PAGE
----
As is apparent in the expression (11), the loop filter 13 employing the voltage-current converters 14 and 15 is capable of maintaining the damping factor ξ without regard to the frequency of the input signal. When the frequency of the input signal is greatly changed, the control signal cf controls the distributor 18 to change the ratio of the current Im to the current Ie, thereby changing the transconductance gm of the voltage-current converters 14 and 15 and synchronizing the frequency of the output signal from the VCO 11 with the frequency of the input signal. Even if the phase synchronization frequency ωn in the phase synchronization circuit is changed, the damping factor ξ is unchanged to stabilize the phase synchronization. Since the currents Ie and Im are obtained from the control current I from the reference current source, the ratio between the currents Ie and Im is maintained even if the source voltage and temperature fluctuate, to stabilize the phase synchronization.

FIG. 5 explains a second embodiment of the present invention. Numeral 19 is a cut-off frequency conversion table, 20 is a center frequency conversion table, and 21 is an adder. In the figure, the same reference marks as those of FIG. 2 represent the same parts. The second embodiment is applicable for generating a clock signal in a magnetic disk drive employing the zone bit recording method. Head position data tr indicating the position of a head on a magnetic disk is supplied to the cut-off frequency conversion table 19 and center frequency conversion table 20. An outer track area and an inner track area on the magnetic disk involve different numbers of sectors. Depending on whether the head is positioned in the outer track area or in the inner track area, a cut-off frequency and the center frequency of the VCO 11 are determined. A current I from the reference current source forms a control current Ie for the input stage of the current multiplier of each of the first and second voltage-current converters 14 and 15. The current I is supplied to the distributor 18, which provides a control current I' supplied to the control terminal CIm. The current Im for the output stage of the current multiplier of each of the first and second voltage-current converters 14 and 15 is controlled by the control current I'.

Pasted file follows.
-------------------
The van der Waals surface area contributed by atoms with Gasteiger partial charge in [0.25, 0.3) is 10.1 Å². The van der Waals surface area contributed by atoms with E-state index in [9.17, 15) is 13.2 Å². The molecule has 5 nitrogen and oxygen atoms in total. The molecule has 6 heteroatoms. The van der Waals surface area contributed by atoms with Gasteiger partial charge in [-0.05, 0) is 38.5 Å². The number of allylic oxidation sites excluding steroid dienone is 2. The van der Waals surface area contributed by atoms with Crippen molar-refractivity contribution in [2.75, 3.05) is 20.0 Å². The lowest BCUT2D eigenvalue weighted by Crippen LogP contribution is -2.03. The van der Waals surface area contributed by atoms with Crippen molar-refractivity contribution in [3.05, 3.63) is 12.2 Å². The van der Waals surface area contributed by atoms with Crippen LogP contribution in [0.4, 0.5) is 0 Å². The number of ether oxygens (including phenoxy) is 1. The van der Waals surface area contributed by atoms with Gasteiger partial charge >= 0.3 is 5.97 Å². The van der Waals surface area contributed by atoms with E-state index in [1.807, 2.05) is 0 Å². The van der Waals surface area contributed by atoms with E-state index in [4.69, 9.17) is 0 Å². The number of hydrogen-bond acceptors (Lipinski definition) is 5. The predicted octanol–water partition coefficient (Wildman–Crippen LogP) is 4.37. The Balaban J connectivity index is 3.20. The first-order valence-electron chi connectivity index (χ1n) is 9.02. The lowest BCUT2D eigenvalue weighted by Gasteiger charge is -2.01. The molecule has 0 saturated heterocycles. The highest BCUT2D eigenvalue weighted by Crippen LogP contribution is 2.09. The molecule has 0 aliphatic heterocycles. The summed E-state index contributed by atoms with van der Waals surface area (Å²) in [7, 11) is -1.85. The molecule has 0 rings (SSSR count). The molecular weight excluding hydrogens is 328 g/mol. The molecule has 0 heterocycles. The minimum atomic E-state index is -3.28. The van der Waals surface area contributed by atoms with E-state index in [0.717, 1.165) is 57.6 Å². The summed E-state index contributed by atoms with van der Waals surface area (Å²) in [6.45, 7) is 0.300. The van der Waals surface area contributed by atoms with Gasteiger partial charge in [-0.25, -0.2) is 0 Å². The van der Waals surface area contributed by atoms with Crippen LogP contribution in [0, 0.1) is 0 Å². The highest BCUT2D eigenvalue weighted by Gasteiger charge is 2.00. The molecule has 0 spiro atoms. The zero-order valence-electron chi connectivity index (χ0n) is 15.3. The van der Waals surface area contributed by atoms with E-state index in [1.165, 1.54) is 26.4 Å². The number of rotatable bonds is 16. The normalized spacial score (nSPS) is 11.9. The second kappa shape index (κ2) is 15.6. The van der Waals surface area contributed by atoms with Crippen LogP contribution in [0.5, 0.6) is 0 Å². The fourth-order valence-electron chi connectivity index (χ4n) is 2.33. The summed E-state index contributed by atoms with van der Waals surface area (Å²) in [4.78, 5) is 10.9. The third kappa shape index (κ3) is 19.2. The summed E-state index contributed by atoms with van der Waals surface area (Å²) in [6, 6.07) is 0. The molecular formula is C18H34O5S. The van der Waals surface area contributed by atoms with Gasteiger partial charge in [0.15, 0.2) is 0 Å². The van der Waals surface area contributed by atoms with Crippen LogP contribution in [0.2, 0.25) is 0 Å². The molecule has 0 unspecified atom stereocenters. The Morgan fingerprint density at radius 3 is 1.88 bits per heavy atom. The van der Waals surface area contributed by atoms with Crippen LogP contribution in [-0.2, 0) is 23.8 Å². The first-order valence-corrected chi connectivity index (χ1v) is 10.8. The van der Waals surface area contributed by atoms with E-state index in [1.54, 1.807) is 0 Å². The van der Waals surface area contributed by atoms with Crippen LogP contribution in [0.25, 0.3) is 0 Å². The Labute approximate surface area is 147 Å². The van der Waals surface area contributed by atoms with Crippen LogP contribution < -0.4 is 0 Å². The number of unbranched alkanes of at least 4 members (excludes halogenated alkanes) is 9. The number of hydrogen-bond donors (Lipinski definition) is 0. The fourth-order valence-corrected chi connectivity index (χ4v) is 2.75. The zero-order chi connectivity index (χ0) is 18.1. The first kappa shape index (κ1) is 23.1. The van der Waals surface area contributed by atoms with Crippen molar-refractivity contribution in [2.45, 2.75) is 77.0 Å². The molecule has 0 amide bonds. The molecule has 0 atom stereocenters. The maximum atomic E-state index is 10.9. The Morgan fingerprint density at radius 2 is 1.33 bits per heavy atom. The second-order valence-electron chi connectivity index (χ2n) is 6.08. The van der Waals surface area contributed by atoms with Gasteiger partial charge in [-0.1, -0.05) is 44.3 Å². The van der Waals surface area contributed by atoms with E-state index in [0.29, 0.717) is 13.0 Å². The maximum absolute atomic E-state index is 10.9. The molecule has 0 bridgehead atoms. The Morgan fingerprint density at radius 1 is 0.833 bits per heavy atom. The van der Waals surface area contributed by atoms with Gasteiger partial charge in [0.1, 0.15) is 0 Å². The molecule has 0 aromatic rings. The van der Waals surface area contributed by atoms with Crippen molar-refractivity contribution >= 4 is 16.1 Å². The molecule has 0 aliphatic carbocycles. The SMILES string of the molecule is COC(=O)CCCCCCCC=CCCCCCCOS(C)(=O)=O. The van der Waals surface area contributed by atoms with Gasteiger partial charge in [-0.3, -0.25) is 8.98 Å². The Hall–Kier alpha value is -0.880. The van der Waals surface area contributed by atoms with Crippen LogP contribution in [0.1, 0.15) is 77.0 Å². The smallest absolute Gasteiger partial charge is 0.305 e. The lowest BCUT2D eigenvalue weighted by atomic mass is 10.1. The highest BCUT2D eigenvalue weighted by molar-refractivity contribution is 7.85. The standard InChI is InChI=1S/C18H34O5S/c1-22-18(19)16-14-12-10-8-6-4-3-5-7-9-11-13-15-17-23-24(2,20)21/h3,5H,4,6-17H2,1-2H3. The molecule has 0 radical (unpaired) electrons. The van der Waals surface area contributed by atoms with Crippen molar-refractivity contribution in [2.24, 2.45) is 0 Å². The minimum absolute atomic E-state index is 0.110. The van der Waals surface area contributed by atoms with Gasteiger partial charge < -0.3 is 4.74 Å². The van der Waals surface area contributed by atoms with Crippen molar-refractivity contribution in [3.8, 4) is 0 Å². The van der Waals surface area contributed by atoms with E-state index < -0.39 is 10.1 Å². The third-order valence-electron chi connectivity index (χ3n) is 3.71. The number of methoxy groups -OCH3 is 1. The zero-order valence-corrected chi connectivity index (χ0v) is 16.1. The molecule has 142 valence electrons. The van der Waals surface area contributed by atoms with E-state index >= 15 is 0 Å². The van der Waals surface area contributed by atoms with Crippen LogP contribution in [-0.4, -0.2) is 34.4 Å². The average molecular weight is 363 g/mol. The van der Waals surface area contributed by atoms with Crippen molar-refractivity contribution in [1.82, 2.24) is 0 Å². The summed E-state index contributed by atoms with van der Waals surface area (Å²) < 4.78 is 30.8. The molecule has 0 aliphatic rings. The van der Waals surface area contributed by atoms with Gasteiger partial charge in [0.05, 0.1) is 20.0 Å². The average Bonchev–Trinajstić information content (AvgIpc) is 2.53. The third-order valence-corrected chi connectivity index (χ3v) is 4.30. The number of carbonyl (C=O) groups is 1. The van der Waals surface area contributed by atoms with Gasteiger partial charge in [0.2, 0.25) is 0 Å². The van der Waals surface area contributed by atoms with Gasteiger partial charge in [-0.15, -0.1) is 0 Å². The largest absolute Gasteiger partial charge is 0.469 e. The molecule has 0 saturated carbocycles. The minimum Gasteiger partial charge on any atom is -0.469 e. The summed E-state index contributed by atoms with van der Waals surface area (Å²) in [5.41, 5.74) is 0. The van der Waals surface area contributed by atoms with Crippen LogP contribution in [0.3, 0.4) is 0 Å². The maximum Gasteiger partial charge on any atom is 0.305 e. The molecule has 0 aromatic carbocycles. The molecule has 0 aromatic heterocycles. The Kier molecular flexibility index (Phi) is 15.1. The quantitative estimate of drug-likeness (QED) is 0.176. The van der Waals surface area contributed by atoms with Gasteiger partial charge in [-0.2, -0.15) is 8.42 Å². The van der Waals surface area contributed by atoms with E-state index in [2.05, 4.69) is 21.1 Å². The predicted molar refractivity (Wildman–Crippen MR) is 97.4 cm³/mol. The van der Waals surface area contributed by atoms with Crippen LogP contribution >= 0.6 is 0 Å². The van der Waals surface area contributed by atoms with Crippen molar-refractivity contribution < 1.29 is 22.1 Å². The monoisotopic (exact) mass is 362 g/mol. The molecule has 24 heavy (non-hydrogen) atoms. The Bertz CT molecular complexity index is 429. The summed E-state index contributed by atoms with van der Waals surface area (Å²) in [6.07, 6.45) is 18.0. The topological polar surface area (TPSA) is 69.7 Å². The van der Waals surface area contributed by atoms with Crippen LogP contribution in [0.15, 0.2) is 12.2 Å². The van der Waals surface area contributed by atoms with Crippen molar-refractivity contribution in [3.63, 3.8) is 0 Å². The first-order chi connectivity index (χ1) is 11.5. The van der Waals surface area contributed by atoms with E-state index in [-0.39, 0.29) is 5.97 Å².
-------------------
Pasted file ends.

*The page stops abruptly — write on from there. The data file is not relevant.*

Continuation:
When the head is moved from the inner track area to the outer track area, the clock frequency increases. In this case, according to the head position data tr, the cut-off frequency conversion table 19 provides a control signal cf to the distributor 18, to decrease the control current Im, while the center frequency conversion table 20 provides an offset voltage to the adder 21, to increase the center frequency of the VCO 11. The change in the center frequency by the offset voltage and the change in the transconductance gm of the loop filter 13 simultaneously occur, to quickly synchronize the phase of the output signal of the VCO 11 with the phase of the input signal whose frequency has been increased. When the head is moved from the outer track area to the inner track area, an offset voltage is applied to the adder 21 to decrease the center frequency of the VCO 11. At the same time, the control current from the distributor 18 is increased to decrease the transconductance gm of the loop filter 13. As a result, the frequency of the output signal of the VCO 11 is quickly synchronized with the changed frequency of the input signal.